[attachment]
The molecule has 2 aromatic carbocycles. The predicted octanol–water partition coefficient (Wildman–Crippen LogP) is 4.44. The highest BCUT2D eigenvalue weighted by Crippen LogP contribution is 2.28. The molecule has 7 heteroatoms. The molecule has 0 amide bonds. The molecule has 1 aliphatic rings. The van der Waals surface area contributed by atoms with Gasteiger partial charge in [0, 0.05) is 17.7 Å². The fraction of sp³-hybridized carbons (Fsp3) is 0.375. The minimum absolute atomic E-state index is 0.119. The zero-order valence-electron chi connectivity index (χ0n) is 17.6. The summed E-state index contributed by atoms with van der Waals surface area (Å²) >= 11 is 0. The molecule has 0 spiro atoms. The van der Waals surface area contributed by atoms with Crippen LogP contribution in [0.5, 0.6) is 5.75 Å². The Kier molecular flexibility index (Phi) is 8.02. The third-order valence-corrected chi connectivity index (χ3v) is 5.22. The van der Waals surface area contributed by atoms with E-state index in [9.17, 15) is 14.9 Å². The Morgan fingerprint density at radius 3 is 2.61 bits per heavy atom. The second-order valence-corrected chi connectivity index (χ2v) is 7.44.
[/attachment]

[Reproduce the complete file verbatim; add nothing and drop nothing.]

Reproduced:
The molecule has 2 aromatic carbocycles. The predicted octanol–water partition coefficient (Wildman–Crippen LogP) is 4.44. The highest BCUT2D eigenvalue weighted by Crippen LogP contribution is 2.28. The molecule has 7 heteroatoms. The molecule has 0 amide bonds. The molecule has 1 aliphatic rings. The van der Waals surface area contributed by atoms with Gasteiger partial charge in [0, 0.05) is 17.7 Å². The fraction of sp³-hybridized carbons (Fsp3) is 0.375. The minimum absolute atomic E-state index is 0.119. The zero-order valence-electron chi connectivity index (χ0n) is 17.6. The summed E-state index contributed by atoms with van der Waals surface area (Å²) >= 11 is 0. The molecule has 0 spiro atoms. The van der Waals surface area contributed by atoms with Crippen LogP contribution in [0.5, 0.6) is 5.75 Å². The Kier molecular flexibility index (Phi) is 8.02. The third-order valence-corrected chi connectivity index (χ3v) is 5.22. The van der Waals surface area contributed by atoms with E-state index in [9.17, 15) is 14.9 Å². The Morgan fingerprint density at radius 3 is 2.61 bits per heavy atom. The second-order valence-corrected chi connectivity index (χ2v) is 7.44.